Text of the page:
Anatomy of a Gentleman
Men are showing signs of renewed interest in “dressing” these days, and old-school tailors are breathing a collective sigh of relief. For this elite group, fewer torn jeans, baggy fits and Hawaiian shirts in the landscape means a better world. “There was a time I really thought about retiring and giving it all up because the old guys were disappearing,” says Jack Taylor, the legendary Beverly Hills tailor who suited up the likes of Frank Sinatra, Dean Martin and Danny Thomas. “But a younger generation started discovering me recently.” That coterie includes movers and shakers such as Decades store owner Cameron Silver, fashion photographer Dewey Nicks and actor Jason Schwartzman.
With Taylor’s hand-sewn bespoke suits starting at $2,950, gentlemen in the making can visit his atelier for less than the cost of an off-the-rack Brioni or Gucci. Taylor, 87, wears a suit every day of the week and welcomes the recent boom in nattiness, but he still misses the old days. “Cary Grant was the best because he really loved clothing,” Taylor says. “He was good-looking, tall, and what else was he going to spend his money on?” Ready to look like a Rat Packer? Here are Taylor’s tricks and tips to consider when having a suit made to measure:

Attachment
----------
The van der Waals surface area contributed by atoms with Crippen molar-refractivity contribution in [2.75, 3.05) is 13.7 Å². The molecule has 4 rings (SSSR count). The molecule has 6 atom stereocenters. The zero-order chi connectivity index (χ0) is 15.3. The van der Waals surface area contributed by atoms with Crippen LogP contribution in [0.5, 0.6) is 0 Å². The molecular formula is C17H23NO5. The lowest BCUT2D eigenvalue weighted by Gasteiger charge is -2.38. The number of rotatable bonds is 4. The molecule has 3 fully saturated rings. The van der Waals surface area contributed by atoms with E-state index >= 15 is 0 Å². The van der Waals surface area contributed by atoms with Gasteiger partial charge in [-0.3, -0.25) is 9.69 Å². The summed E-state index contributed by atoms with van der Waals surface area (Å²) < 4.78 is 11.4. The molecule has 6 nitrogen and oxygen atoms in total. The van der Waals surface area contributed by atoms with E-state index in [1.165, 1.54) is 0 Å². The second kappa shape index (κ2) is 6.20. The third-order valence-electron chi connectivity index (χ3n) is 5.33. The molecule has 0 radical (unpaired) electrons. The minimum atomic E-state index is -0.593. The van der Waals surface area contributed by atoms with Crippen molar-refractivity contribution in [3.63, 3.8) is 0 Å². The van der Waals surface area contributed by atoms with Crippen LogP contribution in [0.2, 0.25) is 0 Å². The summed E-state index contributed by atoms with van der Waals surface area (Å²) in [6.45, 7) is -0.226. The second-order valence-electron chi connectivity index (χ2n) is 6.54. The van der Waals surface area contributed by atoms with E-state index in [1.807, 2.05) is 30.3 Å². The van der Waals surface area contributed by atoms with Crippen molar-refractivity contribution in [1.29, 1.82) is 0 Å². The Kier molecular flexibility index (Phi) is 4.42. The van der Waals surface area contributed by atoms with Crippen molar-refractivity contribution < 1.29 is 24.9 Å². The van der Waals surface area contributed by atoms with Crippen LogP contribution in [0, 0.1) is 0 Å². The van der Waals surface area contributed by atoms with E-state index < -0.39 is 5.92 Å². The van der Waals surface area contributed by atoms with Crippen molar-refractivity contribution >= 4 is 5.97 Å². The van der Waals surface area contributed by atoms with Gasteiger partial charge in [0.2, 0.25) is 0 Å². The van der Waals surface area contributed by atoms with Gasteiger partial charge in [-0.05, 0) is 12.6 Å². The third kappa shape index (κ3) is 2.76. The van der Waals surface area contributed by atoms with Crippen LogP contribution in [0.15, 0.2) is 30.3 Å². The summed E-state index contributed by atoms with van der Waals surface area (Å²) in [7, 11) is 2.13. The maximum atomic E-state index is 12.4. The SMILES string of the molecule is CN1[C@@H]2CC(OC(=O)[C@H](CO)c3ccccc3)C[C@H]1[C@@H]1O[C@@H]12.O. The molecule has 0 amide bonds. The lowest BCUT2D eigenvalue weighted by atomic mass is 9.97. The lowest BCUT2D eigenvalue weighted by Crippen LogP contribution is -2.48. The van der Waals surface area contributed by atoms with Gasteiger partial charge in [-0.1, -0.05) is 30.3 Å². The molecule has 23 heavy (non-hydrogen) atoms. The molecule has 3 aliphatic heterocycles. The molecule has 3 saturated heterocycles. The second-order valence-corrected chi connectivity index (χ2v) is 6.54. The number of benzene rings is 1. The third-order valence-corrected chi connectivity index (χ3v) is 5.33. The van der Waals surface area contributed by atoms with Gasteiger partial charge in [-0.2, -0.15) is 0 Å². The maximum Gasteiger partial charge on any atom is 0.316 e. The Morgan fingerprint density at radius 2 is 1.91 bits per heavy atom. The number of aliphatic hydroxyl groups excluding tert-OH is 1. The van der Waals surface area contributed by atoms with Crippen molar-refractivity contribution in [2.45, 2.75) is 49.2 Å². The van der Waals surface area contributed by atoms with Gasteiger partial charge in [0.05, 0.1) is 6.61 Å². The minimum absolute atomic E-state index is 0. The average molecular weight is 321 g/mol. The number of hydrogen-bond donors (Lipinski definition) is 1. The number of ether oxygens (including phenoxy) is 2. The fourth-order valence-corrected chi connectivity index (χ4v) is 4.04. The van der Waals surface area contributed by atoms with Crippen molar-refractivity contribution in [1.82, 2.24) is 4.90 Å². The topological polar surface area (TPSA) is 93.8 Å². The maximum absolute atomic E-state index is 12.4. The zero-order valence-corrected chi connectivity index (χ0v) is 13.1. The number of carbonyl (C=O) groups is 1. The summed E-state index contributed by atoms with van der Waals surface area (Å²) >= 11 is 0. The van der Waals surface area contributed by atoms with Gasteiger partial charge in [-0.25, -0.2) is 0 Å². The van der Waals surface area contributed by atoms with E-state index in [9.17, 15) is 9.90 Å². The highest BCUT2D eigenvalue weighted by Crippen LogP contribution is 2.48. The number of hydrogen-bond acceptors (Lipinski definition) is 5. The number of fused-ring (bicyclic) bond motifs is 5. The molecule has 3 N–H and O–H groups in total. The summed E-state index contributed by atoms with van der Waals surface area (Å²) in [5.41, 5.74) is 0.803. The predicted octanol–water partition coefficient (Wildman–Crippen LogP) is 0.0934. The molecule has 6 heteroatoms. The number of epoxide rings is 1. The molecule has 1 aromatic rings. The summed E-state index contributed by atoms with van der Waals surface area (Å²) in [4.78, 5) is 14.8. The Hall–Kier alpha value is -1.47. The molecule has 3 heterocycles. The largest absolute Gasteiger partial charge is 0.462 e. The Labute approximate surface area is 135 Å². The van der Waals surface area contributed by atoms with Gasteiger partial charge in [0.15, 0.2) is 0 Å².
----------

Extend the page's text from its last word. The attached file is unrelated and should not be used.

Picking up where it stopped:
A good tailor should measure height, collar, chest, waist, seat, pant length and inseam.
A collar should show a quarter-inch at the back of the neck
The jacket’s sleeve length should show 3/8-inch of the shirt’s cuffs.
Sloping shoulders can benefit from a pad, but square shoulders do not need any padding.
Pants should sit right at the waist. If they’re too high-waisted, suspenders are required.
Go for the finest wool that you can afford. Blends with silk and cashmere are pricey, but worth it.
Think about a custom lining. Creative types can go as outrageous as pink polka dots.
Chalk or pinstripes must follow the angle-line of the lapel exactly.
Lapels should be sized according to the client. Bigger guys will need larger lapels to create balance.
A jacket only needs a one-button closure, right at the waist. The other two buttons are just decorative.
Pant hems should be slightly longer in back, hanging shorter in front for a small break from the foot.
A quarter-inch slant to pockets helps pants hug the body.
Jack Taylor, 188 N. Canon Drive, Beverly Hills; (310) 274-7276.